American burying beetle

Dan Kirk/Saint Louis Zoo

For a second year, the St. Louis Zoo is continuing efforts to bring back an endangered beetle to southwestern Missouri.

Dan Kirk

An endangered beetle will be making its Missouri comeback on Tuesday.

That's when about 250 American burying beetles will be reintroduced in the Wah’Kon-Tah prairie, about 60 miles northwest of Springfield.

It's a joint effort of the Nature Conservancy, the U.S. Fish and Wildlife Service, the Missouri Department of Conservation, and the St. Louis Zoo.

It's been 40 years since a confirmed sighting of the insect in Missouri, and the director of the zoo’s Center for American Burying Beetle Conservation, Bob Merz, says he hopes it will get reestablished in the state.

(via Saint Louis Zoo)

The American burying beetle is coming back – more than three decades since it was last spotted in Missouri.

The Saint Louis Zoo and the US Fish and Wildlife Service announced on Tuesday that they have gotten approval to reintroduce the beetle at the Wah'Kon-Tah Prairie in southwest Missouri. Up to 150 breeding pairs will be placed in underground with dead animals for food - the process starts in June.

(Dan Kirk/Saint Louis Zoo)

An endangered beetle could be making its way back to Missouri, with some help from the Saint Louis Zoo and the US Fish and Wildlife Service.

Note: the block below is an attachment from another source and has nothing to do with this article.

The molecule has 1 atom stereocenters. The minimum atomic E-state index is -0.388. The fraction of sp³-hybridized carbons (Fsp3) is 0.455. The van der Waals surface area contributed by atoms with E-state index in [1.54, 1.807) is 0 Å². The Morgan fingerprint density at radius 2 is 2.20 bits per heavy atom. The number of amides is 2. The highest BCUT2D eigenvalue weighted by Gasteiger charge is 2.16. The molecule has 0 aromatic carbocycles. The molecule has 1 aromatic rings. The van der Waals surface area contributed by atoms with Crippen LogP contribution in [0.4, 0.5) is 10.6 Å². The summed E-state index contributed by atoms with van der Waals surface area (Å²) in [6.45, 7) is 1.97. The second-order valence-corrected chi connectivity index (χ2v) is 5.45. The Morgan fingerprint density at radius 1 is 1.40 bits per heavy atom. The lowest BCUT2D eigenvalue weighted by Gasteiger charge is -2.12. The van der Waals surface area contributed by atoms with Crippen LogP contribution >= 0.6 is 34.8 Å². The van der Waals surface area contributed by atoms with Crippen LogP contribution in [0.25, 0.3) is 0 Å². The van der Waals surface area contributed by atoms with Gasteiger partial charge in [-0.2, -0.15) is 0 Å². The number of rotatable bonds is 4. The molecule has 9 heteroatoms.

If all goes well, the zoo plans to reintroduce the American burying beetle to Wah’ kon-tah Prairie in southwestern Missouri in early June.

UPI/Bill Greenblatt

Nixon to return to Joplin to announce school funding

Mo. Gov. Jay Nixon is returning to Joplin to discuss funding for schools in the tornado-ravaged city.

Thursday afternoon, Nixon is scheduled to visit the Joplin 11th and 12th Grade Center - an empty big-box store that will house the two grades while the high school is rebuilt. He'll be joined by superintendent C.J. Huff and members of the Joplin Board of Education in touring the building and making the announcement on funding for the upcoming school year.

(Dan Kirk)

Updated 11:52 a.m.

The endangered American burying beetle could be making its way to a southwestern Missouri prairie.

The U.S. Fish and Wildlife Service wants to work with the St. Louis Zoo to reintroduce the colorful beetle to Wah-Kon-Tah Prairie in St. Clair and Cedar counties.

The Zoo has a population of the beetles. Zoo officials say they have not been seen in Missouri in more than two decades.

(You might remember this earlier feature from our own Véronique LaCapra on the about some dedicated supporters in St. Louis joining a nationwide effort to save the insect).